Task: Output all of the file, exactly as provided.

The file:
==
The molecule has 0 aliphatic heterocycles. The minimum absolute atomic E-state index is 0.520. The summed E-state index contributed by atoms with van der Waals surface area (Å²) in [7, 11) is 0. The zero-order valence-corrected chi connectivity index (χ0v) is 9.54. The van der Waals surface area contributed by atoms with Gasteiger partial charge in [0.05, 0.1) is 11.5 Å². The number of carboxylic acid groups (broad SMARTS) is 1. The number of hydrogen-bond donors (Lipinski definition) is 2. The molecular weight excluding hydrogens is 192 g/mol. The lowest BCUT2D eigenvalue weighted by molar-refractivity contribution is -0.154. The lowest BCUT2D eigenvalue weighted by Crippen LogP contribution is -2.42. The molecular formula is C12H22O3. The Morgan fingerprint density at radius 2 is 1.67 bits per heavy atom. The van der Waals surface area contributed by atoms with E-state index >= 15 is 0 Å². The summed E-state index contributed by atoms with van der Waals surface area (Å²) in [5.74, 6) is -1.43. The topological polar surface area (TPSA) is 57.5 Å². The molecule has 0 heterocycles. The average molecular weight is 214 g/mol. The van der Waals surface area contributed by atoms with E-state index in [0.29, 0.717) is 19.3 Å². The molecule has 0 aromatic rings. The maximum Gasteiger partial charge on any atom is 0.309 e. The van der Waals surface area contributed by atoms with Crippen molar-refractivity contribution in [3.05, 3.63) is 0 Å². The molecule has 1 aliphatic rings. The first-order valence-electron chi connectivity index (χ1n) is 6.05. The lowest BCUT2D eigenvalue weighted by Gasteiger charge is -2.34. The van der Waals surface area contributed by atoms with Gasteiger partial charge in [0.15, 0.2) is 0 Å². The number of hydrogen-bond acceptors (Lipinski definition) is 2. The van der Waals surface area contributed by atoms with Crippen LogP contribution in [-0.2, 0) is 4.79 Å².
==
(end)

The molecule has 0 aliphatic heterocycles. The minimum absolute atomic E-state index is 0.520. The summed E-state index contributed by atoms with van der Waals surface area (Å²) in [7, 11) is 0. The zero-order valence-corrected chi connectivity index (χ0v) is 9.54. The van der Waals surface area contributed by atoms with Gasteiger partial charge in [0.05, 0.1) is 11.5 Å². The number of carboxylic acid groups (broad SMARTS) is 1. The number of hydrogen-bond donors (Lipinski definition) is 2. The molecular weight excluding hydrogens is 192 g/mol. The lowest BCUT2D eigenvalue weighted by molar-refractivity contribution is -0.154. The lowest BCUT2D eigenvalue weighted by Crippen LogP contribution is -2.42. The molecular formula is C12H22O3. The Morgan fingerprint density at radius 2 is 1.67 bits per heavy atom. The van der Waals surface area contributed by atoms with E-state index >= 15 is 0 Å². The summed E-state index contributed by atoms with van der Waals surface area (Å²) in [5.74, 6) is -1.43. The topological polar surface area (TPSA) is 57.5 Å². The molecule has 0 heterocycles. The average molecular weight is 214 g/mol. The van der Waals surface area contributed by atoms with E-state index in [0.29, 0.717) is 19.3 Å². The molecule has 0 aromatic rings. The maximum Gasteiger partial charge on any atom is 0.309 e. The van der Waals surface area contributed by atoms with Crippen molar-refractivity contribution in [3.05, 3.63) is 0 Å². The molecule has 1 aliphatic rings. The first-order valence-electron chi connectivity index (χ1n) is 6.05. The lowest BCUT2D eigenvalue weighted by Gasteiger charge is -2.34. The van der Waals surface area contributed by atoms with Gasteiger partial charge in [0.15, 0.2) is 0 Å². The number of hydrogen-bond acceptors (Lipinski definition) is 2. The van der Waals surface area contributed by atoms with Crippen LogP contribution in [-0.2, 0) is 4.79 Å².